Disease Caused By Insect Bites Can Be Transmitted To Children At Birth
For Immediate Release
Tracey Peake, News Services
North Carolina State University, Raleigh, North Carolina
May 5, 2010
(Includes embedded video featuring Dr. Ed Breitschwerdt, professor of
internal medicine at North Carolina State University, discussing recent
research into the Bartonella bacteria. Animals and humans can both
become infected with the bacteria from insect bites.)
A North Carolina State University researcher has discovered that
bacteria transmitted by fleas - and potentially ticks - can be passed to
human babies by the mother, causing chronic infections and raising the
possibility of bacterially induced birth defects.
Dr. Ed Breitschwerdt, professor of internal medicine in the Department
of Clinical Sciences, is among the world's leading experts on
Bartonella, a bacteria that is maintained in nature by fleas, ticks and
other biting insects, but which can be transmitted by infected cats and
dogs as well. The most commonly known Bartonella-related illness is cat
scratch disease, caused by B. henselae, a strain of Bartonella that can
be carried in a cat's blood for months to years. Cat scratch disease was
thought to be a self-limiting, or "one-time" infection; however,
Breitschwerdt' s previous work discovered cases of children and adults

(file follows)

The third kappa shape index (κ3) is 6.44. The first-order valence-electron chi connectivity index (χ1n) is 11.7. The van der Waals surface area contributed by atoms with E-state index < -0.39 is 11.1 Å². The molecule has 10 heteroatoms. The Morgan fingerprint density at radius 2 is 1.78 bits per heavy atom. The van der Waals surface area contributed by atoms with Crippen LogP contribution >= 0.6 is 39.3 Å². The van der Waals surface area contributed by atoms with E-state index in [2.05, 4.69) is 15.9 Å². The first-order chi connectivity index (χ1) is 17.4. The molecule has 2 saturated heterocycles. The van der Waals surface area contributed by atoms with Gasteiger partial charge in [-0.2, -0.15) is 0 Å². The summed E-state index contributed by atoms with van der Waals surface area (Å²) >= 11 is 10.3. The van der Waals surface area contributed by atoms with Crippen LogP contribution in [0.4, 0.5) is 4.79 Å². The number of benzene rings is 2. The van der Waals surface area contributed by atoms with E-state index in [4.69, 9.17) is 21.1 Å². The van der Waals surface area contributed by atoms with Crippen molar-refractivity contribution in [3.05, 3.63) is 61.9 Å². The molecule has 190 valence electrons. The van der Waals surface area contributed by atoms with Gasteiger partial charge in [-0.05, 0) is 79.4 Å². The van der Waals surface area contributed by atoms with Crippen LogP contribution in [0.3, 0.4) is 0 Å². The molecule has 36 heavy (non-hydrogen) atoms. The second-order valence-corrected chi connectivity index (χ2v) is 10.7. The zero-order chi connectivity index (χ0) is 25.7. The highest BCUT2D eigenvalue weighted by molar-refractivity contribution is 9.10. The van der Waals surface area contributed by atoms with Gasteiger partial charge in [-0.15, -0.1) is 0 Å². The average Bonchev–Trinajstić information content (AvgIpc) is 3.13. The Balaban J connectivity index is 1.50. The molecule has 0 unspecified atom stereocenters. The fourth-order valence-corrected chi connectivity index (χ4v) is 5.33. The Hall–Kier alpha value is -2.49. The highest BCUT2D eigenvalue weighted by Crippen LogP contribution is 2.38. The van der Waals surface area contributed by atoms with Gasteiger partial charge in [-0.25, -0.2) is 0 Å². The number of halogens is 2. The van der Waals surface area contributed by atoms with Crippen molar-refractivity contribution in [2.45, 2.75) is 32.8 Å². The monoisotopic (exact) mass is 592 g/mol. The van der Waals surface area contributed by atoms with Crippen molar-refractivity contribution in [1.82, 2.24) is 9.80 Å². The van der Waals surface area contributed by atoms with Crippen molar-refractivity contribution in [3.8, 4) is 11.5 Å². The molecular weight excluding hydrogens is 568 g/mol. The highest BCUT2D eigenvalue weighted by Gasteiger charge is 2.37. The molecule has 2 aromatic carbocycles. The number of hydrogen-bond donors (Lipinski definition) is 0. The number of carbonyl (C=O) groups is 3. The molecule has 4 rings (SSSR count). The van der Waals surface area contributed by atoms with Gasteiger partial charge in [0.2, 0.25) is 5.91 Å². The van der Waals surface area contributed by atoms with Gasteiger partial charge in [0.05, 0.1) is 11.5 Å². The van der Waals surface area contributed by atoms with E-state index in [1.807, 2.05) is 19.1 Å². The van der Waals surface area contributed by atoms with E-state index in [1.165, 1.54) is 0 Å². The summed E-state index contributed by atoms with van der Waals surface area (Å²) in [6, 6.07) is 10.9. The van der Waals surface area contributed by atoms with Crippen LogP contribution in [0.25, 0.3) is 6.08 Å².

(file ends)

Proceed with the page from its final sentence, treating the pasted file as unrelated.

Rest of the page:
with chronic, blood-borne Bartonella infections - from strains of the
bacteria that are most often transmitted to cats (B. henselae) and dogs
(B. vinsonii subsp. berkhoffii) by fleas and other insects.
In his most recent case study, Breitschwerdt' s research group tested
blood and tissue samples taken over a period of years from a mother,
father and son who had suffered chronic illnesses for over a decade.
Autopsy samples from their daughter - the son's twin who died shortly
after birth - contained DNA evidence of B. henselae and B. vinsonii
subsp. berkhoffi infection, which was also found in the other members of
Both parents had suffered recurring neurological symptoms including
headaches and memory loss, as well as shortness of breath, muscle
weakness and fatigue before the children were born. In addition, their
10-year-old son was chronically ill from birth and their daughter died
due to a heart defect at nine days of age.
Results of the parents' medical histories and the microbiological tests
indicated that the parents had been exposed to Bartonella prior to the
birth of the twins, and finding the same bacteria in both children, one
shortly after birth and the other 10 years later, indicates that they
may have become infected while in utero.
Breitschwerdt' s research appears online in the April 14 Journal of
"This is yet more evidence that Bartonella bacteria cause chronic
intravascular infections in people with otherwise normal immune systems,
infections that can span a decade or more," Breitschwerdt says. "Also
this new evidence supports the potential of trans-placental infection
and raises the possibility that maternal infection with these bacteria
might also cause birth defects."
The Department of Clinical Sciences is part of NC State's College of
Veterinary Medicine. Dr. Breitschwerdt is also an adjunct professor of
medicine at Duke University Medical Center.